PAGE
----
An officer was on water patrol near Haulover Inlet when he observed a vessel returning from offshore. It had three people on board and a diving hookah rig was visible. The officer stopped the vessel to conduct safety equipment and fishery inspections. When a cooler was opened, the officer discovered seven legal lobsters (one speared), undersized red grouper (closed season), three speared undersized mutton snapper, and one speared undersized hogfish (closed season). The officer issued appropriate citations/charges to all three subjects.

An officer and an investigator were on patrol in an area known for bunting trapping in Homestead. They observed a pickup truck parked adjacent to a fence line with what appeared to be bird cages in the back bed. Upon contacting the driver, they confirmed two trapping cages in the back of his pickup, containing two painted buntings. At his residence, the subject was in possession of one blue grosbeak, one painted bunting and a white crowned sparrow, all in separate trapping cages at his residence. He admitted all five birds and five trapping cages were his. He was cited for the violations of possessing several migratory birds and the traps were seized.


Officer Alvarez arrested a subject on an in county FWC warrant while he was fishing on Long Key Bridge. Officer Alvarez also charged the subject with a felony for possession of a synthetic form of cannabis. Investigator Hein assisted in the arrest. The subject was also issued two warnings for possession of marine life and transported to the Monroe County Jail.

Officer Petru responded to a call about a box truck that was reportedly illegally dumping into the water at Indian Key Fill State Park. Officer Petru arrived on land and Officer Thompson by water. Officers asked to look inside the tanks and found no saltwater product inside. Officers found that he had a warrant out of Miami-Dade county for battery. The operator was arrested and transported to Plantation Key Jail.


Officer Plussa was conducting a follow-up investigation into a derelict vessel in a remote cove near Goodland Bay. After months of abandonment, he found vessel occupied by the owner. An investigation revealed multiple crimes relating to transfer of registration and title, multiple public health violations and that vessel was still in derelict condition. During the inspection, Officer Plussa and the owner almost fell through the deck as they walked around the vessel. In addition to receiving citations for no life jacket, no marine toilet, and an expired registration from 2011, the owner was arrested for multiple misdemeanors and booked into the Collier County Jail.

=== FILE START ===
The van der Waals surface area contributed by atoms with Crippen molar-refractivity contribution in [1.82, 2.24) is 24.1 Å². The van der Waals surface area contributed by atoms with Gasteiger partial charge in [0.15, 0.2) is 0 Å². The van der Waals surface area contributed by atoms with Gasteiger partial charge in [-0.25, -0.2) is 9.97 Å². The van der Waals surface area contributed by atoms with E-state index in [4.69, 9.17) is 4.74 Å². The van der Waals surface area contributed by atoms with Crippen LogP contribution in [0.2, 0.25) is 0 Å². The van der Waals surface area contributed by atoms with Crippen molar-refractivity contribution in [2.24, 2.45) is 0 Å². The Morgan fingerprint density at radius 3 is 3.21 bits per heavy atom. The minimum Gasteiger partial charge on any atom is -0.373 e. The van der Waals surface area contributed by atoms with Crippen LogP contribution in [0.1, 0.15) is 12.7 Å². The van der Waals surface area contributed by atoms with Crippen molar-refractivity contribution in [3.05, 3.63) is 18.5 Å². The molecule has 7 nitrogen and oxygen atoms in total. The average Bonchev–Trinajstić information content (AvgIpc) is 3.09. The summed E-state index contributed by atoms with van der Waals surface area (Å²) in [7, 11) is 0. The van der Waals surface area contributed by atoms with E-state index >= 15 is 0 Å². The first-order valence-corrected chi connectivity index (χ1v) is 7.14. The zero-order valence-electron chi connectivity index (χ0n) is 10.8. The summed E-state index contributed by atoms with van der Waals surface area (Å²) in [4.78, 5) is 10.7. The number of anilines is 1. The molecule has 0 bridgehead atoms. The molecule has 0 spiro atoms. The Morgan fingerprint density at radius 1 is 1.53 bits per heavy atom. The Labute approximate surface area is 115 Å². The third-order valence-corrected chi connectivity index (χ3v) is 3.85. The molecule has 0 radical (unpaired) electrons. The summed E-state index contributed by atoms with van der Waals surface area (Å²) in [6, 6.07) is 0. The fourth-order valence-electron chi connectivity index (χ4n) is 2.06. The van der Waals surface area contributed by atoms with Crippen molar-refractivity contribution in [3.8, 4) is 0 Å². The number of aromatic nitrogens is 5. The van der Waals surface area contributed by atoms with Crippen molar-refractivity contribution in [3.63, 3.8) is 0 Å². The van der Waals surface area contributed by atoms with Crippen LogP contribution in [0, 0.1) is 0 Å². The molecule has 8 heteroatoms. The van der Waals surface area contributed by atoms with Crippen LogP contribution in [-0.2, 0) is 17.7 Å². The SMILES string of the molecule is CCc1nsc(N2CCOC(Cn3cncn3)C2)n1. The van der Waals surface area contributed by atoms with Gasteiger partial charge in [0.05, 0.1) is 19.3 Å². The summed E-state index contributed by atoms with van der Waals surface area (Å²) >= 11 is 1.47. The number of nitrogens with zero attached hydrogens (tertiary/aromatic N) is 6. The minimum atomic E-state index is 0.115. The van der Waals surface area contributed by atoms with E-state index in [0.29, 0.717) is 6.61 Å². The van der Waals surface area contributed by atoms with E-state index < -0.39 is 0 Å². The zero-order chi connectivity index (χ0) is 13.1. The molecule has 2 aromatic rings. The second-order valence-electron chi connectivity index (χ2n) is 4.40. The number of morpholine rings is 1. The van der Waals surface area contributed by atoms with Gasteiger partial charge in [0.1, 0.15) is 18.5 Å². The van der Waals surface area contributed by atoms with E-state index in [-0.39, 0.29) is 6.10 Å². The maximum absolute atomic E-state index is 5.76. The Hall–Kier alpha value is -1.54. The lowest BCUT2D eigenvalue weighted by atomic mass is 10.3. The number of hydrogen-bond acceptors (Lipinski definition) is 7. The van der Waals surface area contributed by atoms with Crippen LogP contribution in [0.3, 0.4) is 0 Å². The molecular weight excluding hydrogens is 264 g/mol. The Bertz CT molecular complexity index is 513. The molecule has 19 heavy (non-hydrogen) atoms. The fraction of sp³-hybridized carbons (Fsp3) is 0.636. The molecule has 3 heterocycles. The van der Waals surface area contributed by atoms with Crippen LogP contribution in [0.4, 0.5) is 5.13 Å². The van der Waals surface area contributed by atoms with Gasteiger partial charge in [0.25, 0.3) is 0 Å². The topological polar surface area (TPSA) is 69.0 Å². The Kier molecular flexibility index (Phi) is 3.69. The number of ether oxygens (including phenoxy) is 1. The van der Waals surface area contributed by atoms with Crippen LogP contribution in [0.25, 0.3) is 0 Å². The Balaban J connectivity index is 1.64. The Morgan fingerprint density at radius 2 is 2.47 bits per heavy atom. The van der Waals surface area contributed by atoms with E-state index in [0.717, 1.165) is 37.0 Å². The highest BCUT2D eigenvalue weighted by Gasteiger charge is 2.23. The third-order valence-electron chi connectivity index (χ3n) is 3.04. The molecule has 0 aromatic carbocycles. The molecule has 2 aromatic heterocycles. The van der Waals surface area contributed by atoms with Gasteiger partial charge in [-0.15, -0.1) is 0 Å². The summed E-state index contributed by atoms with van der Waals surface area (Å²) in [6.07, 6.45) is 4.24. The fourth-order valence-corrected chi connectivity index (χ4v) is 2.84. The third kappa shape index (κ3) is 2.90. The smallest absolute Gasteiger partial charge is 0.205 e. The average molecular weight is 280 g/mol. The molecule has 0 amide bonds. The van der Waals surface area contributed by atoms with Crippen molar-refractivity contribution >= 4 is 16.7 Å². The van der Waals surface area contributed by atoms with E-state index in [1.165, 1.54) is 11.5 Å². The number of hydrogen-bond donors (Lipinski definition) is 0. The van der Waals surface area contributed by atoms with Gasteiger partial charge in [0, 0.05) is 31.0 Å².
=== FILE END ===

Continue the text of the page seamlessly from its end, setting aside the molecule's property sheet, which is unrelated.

Officer Yaxley was conducting land-based water patrol and observed a subject selling grouper, shrimp, and other fish at a farmer’s market near Marco Island. An inspection revealed the subject failed to have the required commercial licenses for retail sale of saltwater products. Officer Plussa, Lieutenant Mahoney, and Lieutenant Shea arrived to assist with the investigation and processing evidence. The violator was charged and cited accordingly.

Officers Kleis and Arbogast responded to a Marine Emergency Response Team call (MERT) regarding a missing person who had fallen off a PWC after it ran aground. It was dark and the caller (the operator of the PWC) stated that he had no idea where the passenger was located. Lieutenant Sushil and Investigator White also responded to the call. Upon arriving on scene, Officers Kleis and Arbogast contacted the 911 caller and his PWC. The operator was belligerent, yelling at the officers and Fire Rescue personnel on scene, and showing multiple other signs of impairment. The officers gathered as much information as they could with the operator acting in an aggressive manner. The missing passenger had made their way to shore and was eventually found to be safe with minor injuries. The officers gathered witness statements, and began a BUI investigation. Officer Kleis administered the seated field sobriety exercises on the operator of the PWC. The operator was subsequently arrested for BUI and transported to the Collier County Jail where he refused a breath test.